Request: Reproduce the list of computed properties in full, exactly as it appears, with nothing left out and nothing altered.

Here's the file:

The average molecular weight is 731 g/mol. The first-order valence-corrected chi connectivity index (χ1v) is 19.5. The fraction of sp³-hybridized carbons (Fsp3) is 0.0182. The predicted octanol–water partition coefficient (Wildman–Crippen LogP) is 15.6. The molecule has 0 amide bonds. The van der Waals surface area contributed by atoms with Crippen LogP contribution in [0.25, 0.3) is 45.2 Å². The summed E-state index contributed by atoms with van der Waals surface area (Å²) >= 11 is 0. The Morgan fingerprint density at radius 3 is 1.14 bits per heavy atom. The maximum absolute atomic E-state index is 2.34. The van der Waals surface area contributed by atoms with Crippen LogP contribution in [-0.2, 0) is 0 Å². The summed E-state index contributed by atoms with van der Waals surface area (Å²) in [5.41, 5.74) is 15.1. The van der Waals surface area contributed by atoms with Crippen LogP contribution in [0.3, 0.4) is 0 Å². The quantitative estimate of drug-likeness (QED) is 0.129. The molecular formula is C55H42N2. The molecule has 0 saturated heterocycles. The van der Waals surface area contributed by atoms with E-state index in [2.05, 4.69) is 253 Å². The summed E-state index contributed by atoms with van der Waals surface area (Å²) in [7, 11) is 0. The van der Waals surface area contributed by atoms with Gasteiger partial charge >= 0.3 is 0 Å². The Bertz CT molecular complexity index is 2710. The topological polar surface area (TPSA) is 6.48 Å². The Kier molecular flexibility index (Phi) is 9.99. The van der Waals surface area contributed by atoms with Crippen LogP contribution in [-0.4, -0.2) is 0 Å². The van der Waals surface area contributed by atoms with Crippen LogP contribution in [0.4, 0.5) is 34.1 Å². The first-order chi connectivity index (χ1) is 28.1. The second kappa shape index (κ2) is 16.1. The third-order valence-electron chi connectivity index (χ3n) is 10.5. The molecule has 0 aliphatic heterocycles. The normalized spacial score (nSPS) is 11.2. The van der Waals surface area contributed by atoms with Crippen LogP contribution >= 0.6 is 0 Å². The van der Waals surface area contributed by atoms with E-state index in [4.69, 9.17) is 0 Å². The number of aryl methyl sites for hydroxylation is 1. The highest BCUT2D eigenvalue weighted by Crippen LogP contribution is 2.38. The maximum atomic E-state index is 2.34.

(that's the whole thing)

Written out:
The average molecular weight is 731 g/mol. The first-order valence-corrected chi connectivity index (χ1v) is 19.5. The fraction of sp³-hybridized carbons (Fsp3) is 0.0182. The predicted octanol–water partition coefficient (Wildman–Crippen LogP) is 15.6. The molecule has 0 amide bonds. The van der Waals surface area contributed by atoms with Crippen LogP contribution in [0.25, 0.3) is 45.2 Å². The summed E-state index contributed by atoms with van der Waals surface area (Å²) >= 11 is 0. The Morgan fingerprint density at radius 3 is 1.14 bits per heavy atom. The maximum absolute atomic E-state index is 2.34. The van der Waals surface area contributed by atoms with Crippen LogP contribution in [-0.2, 0) is 0 Å². The summed E-state index contributed by atoms with van der Waals surface area (Å²) in [5.41, 5.74) is 15.1. The van der Waals surface area contributed by atoms with Crippen LogP contribution in [0.3, 0.4) is 0 Å². The quantitative estimate of drug-likeness (QED) is 0.129. The molecular formula is C55H42N2. The molecule has 0 saturated heterocycles. The van der Waals surface area contributed by atoms with E-state index in [2.05, 4.69) is 253 Å². The summed E-state index contributed by atoms with van der Waals surface area (Å²) in [7, 11) is 0. The van der Waals surface area contributed by atoms with Gasteiger partial charge >= 0.3 is 0 Å². The Bertz CT molecular complexity index is 2710. The topological polar surface area (TPSA) is 6.48 Å². The Kier molecular flexibility index (Phi) is 9.99. The van der Waals surface area contributed by atoms with Crippen LogP contribution in [-0.4, -0.2) is 0 Å². The van der Waals surface area contributed by atoms with Crippen LogP contribution in [0.4, 0.5) is 34.1 Å². The first-order chi connectivity index (χ1) is 28.1. The second kappa shape index (κ2) is 16.1. The third-order valence-electron chi connectivity index (χ3n) is 10.5. The molecule has 0 aliphatic heterocycles. The normalized spacial score (nSPS) is 11.2. The van der Waals surface area contributed by atoms with Crippen LogP contribution >= 0.6 is 0 Å². The van der Waals surface area contributed by atoms with E-state index in [4.69, 9.17) is 0 Å². The number of aryl methyl sites for hydroxylation is 1. The highest BCUT2D eigenvalue weighted by Crippen LogP contribution is 2.38. The maximum atomic E-state index is 2.34.